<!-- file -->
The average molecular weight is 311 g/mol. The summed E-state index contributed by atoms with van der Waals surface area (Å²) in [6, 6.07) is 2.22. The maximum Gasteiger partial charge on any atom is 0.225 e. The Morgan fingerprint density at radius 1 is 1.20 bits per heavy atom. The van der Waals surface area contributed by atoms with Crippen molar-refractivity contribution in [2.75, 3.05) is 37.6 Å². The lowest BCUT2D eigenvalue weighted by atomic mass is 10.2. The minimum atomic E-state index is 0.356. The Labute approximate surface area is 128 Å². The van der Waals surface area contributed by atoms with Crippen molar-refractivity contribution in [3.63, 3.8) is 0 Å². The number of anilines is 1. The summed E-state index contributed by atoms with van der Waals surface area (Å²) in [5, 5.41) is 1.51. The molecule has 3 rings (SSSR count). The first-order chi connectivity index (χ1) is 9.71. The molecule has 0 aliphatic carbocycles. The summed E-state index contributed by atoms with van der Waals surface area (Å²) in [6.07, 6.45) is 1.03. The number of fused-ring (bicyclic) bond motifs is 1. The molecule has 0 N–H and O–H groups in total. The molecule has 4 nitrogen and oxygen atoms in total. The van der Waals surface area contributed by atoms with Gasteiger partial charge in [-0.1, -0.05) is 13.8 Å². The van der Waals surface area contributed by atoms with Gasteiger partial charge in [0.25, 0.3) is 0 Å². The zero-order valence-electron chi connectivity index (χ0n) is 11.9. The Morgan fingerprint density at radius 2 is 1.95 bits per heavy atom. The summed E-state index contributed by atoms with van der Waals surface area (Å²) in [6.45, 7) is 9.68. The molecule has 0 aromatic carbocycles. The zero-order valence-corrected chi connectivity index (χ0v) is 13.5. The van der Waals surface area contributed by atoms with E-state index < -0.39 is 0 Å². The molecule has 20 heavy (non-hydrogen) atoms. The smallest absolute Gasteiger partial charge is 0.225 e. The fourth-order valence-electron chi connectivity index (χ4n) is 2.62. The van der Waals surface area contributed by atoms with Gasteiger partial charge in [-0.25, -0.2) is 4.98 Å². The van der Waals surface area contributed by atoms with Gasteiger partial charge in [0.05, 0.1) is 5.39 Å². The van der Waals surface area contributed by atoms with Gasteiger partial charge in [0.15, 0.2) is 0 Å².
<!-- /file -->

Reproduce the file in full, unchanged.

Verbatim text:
The average molecular weight is 311 g/mol. The summed E-state index contributed by atoms with van der Waals surface area (Å²) in [6, 6.07) is 2.22. The maximum Gasteiger partial charge on any atom is 0.225 e. The Morgan fingerprint density at radius 1 is 1.20 bits per heavy atom. The van der Waals surface area contributed by atoms with Crippen molar-refractivity contribution in [2.75, 3.05) is 37.6 Å². The lowest BCUT2D eigenvalue weighted by atomic mass is 10.2. The minimum atomic E-state index is 0.356. The Labute approximate surface area is 128 Å². The van der Waals surface area contributed by atoms with Crippen molar-refractivity contribution in [3.63, 3.8) is 0 Å². The number of anilines is 1. The summed E-state index contributed by atoms with van der Waals surface area (Å²) in [5, 5.41) is 1.51. The molecule has 3 rings (SSSR count). The first-order chi connectivity index (χ1) is 9.71. The molecule has 0 aliphatic carbocycles. The summed E-state index contributed by atoms with van der Waals surface area (Å²) in [6.07, 6.45) is 1.03. The number of fused-ring (bicyclic) bond motifs is 1. The molecule has 0 N–H and O–H groups in total. The molecule has 4 nitrogen and oxygen atoms in total. The van der Waals surface area contributed by atoms with Gasteiger partial charge in [-0.1, -0.05) is 13.8 Å². The van der Waals surface area contributed by atoms with Gasteiger partial charge in [0.25, 0.3) is 0 Å². The zero-order valence-electron chi connectivity index (χ0n) is 11.9. The Morgan fingerprint density at radius 2 is 1.95 bits per heavy atom. The summed E-state index contributed by atoms with van der Waals surface area (Å²) in [6.45, 7) is 9.68. The molecule has 0 aromatic carbocycles. The zero-order valence-corrected chi connectivity index (χ0v) is 13.5. The van der Waals surface area contributed by atoms with E-state index < -0.39 is 0 Å². The molecule has 20 heavy (non-hydrogen) atoms. The smallest absolute Gasteiger partial charge is 0.225 e. The fourth-order valence-electron chi connectivity index (χ4n) is 2.62. The van der Waals surface area contributed by atoms with Gasteiger partial charge in [-0.25, -0.2) is 4.98 Å². The van der Waals surface area contributed by atoms with Gasteiger partial charge in [0.05, 0.1) is 5.39 Å². The van der Waals surface area contributed by atoms with Gasteiger partial charge in [0.15, 0.2) is 0 Å².